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Three at 18th Street 

Wednesday, Mar 14 2007


“The Book of Lies: Volumes I, II, & III” (Photo by Michael Sakamoto)

The artistic beehive known as the 18th Street Arts Center first came to art-world attention in the 1970s as a hotbed of feminism. While talking publicly at the Skirball Center with Judy Chicago the other day, Suzanne Lacy noticed with some pride and wonder that the project she has on view there, created with longtime colleague Leslie Labowitz, is in the exact spot where some of the first Dinner Party workshops were held 30 years earlier. Their project — “The Performing Archive: Restricted Access” — is appropriate to the center’s pedagogical bent. “Restricted Access” supplies a younger generation of feminist artists with documentary material so that they might re-examine and re-interpret several public-action performances of the ’70s, including “Three Weeks in May,” a rape-awareness street action in downtown L.A.

Back then Eugenia Butler was a young conceptual artist on an extended expatriation in South America, but she too was touched by feminism, and has become known back here for her own process-driven communitarianism. Drawing on work from many collaborators with varying approaches and attitudes, Butler compiles multimedia boxed editions around oblique but provocative themes. In “The Book of Lies,” also at 18th Street, drawings, collages, found objects, poems, films, CDs and all varieties of things hang on, off, in front of and nowhere near the wall, the floor and/or one another in a dynamic and elegant installation. Behind a maze of translucent curtains sits a ponderous old conference table, around which — as is also Butler & co.’s wont — discussions take place at scheduled intervals.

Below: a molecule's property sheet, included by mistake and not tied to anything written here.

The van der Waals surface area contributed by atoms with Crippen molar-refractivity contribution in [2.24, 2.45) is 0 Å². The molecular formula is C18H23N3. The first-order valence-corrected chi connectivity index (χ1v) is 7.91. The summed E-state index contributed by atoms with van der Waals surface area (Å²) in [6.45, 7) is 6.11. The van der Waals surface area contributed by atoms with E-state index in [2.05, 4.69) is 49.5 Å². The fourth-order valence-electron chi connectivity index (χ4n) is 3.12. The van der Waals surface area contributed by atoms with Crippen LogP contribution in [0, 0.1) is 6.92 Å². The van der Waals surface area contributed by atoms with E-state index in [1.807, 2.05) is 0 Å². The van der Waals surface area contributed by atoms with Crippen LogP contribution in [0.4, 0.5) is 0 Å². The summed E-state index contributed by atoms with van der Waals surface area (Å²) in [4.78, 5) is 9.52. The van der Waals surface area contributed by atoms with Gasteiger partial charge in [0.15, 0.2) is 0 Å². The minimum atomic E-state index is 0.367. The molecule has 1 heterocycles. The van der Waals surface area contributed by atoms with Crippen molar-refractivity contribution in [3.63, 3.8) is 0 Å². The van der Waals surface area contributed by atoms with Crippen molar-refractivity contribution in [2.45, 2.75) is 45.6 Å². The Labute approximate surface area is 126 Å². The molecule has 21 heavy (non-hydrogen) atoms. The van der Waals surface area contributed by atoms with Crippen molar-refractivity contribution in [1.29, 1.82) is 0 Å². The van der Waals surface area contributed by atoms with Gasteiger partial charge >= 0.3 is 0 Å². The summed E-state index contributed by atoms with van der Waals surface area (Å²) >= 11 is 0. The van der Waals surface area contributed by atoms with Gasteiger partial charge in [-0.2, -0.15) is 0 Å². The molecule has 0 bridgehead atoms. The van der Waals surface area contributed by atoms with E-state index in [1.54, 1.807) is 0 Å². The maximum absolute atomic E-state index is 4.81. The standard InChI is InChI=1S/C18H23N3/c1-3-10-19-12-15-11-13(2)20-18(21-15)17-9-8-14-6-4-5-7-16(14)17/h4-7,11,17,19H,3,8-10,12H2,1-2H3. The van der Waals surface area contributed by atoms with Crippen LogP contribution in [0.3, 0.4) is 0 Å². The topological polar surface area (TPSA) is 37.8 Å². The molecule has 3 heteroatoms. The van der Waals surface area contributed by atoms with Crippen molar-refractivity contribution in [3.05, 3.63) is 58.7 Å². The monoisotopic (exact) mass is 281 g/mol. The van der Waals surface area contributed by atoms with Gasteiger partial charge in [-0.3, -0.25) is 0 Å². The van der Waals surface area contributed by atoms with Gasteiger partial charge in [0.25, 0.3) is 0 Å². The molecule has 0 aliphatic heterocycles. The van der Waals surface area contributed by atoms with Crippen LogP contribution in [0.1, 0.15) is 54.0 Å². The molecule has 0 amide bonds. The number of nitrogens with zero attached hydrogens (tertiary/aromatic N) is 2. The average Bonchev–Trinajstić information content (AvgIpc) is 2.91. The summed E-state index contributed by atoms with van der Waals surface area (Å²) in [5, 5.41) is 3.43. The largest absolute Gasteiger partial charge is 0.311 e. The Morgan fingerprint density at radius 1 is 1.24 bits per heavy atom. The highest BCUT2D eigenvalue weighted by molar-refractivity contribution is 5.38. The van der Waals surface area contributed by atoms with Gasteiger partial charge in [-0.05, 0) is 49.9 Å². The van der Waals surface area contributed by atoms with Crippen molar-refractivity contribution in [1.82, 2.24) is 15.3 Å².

With all this activity on display, Joe Biel’s “Toccata,” a string of very small square cutouts hung in a continuous row around the wide hallway outside “The Performing Archive,” seems especially aloof and singular. The sometimes peculiar pictures Biel has appropriated from magazine and online pages are quiet and meditative in their own way, but they do bring in the noisy public realm, and the repetition of certain subjects creates certain counter-rhythms to the drumbeat (the “toccata” of the title) of the march of squares on the wall. 18th Street Arts Center, 1639 18th St., Santa Monica; Mon.-Fri., 11 a.m.-5 p.m.; thru March 23 (“Restricted Access” thru March 25). (310) 453-3711.

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